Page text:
Are you looking for ways to drive more traffic and engagement?
If you want your content pinned more often, you need to make it easy for visitors to take action.
In this article you’ll discover how to optimize your images for pinning and repurpose your most popular pins for increased engagement.
Want a way to give extra exposure to certain pins?
Now you can do just that with promoted pins, Pinterest’s answer to advertising.
In this article I’ll explain what promoted pins are, and share tips on how, when and why to use them.
What Are Promoted Pins?
Ever since the site launched, people have been anxiously anticipating the launch of some form of Pinterest advertising. The Pinterest promoted pins feature was announced last spring. It’s now in beta and only available to certain business account holders in the United States.
A promoted pin is a paid ad on Pinterest. You can target certain locations, demographics and devices and reach customers who are searching for or have shown an interest in what you offer.
Do you want an easier way to track pins and engagement?
The new Pinterest Analytics tool gives you access to a variety of data, including how potential customers interact with your pins beyond your website.
In this article I’ll share how the new Pinterest Analytics features help you get the most out of your Pinterest marketing.
Pinterest Analytics Overview
Pinterest’s original analytics tool only shared information about how users interact with the Pin It button installed on your website. Unfortunately, those stats couldn’t give you a complete picture of whether your overall Pinterest efforts were working.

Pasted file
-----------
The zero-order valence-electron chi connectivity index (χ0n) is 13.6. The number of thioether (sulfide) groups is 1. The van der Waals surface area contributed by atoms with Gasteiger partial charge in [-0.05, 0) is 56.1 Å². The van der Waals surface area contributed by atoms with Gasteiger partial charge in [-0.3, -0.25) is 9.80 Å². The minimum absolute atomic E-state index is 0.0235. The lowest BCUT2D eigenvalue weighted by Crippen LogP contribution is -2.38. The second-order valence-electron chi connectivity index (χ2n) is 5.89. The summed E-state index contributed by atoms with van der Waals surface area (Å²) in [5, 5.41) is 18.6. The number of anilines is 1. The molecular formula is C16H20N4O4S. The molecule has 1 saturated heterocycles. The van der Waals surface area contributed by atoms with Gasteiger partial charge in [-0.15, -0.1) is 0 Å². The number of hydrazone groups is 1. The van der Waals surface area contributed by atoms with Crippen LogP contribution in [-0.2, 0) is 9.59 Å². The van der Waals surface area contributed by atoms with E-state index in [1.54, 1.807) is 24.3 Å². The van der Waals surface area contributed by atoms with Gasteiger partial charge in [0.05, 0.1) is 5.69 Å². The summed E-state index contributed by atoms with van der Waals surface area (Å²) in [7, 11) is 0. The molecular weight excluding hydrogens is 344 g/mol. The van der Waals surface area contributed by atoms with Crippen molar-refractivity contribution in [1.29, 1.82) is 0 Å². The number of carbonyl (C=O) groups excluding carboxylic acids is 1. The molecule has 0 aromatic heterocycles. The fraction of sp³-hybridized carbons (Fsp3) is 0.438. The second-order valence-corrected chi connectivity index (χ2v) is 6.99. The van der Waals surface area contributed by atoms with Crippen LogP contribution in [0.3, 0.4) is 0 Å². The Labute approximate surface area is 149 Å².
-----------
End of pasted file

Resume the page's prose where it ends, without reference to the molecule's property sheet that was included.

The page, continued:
The newest Analytics features give you access to quite a bit more data, such as stats on engagement beyond your Pin It button. Now you can track actions that originate from your Pinterest profile—including boards and the pins you share (whether the pins are from your own website or not).
Welcome to our weekly edition of what’s hot in social media news. To help you stay up to date with social media, here are some of the news items that caught our attention.
What’s New This Week?
Pinterest Offers New Business Analytics: “…we’re excited to announce a new, smarter analytics tool to help businesses worldwide continue to improve how they work, with meaningful insights about what their customers are interested in.”
Do you know how to use Pinterest as a marketing tool?
Pinterest is built around beautiful pictures and that can be a problem for some companies.
If you don’t think your business is Pinterest-friendly, it’s time to reconsider.
In this article you’ll discover three Pinterest marketing tactics you can use to entice followers to click through, no matter what your industry or niche.
#1: Highlight Your Strengths
The challenge on Pinterest is to be as irresistible as possible. No matter what your end game is, you’re not going to get there without original content that stands out in a pinner’s feed. How do you do that if your company or product doesn’t really fit with the colorful, visual nature of Pinterest?
Realizing that pictures are not their strength, The Wall Street Journal has gained a Pinterest following by posting noteworthy quotes from their articles.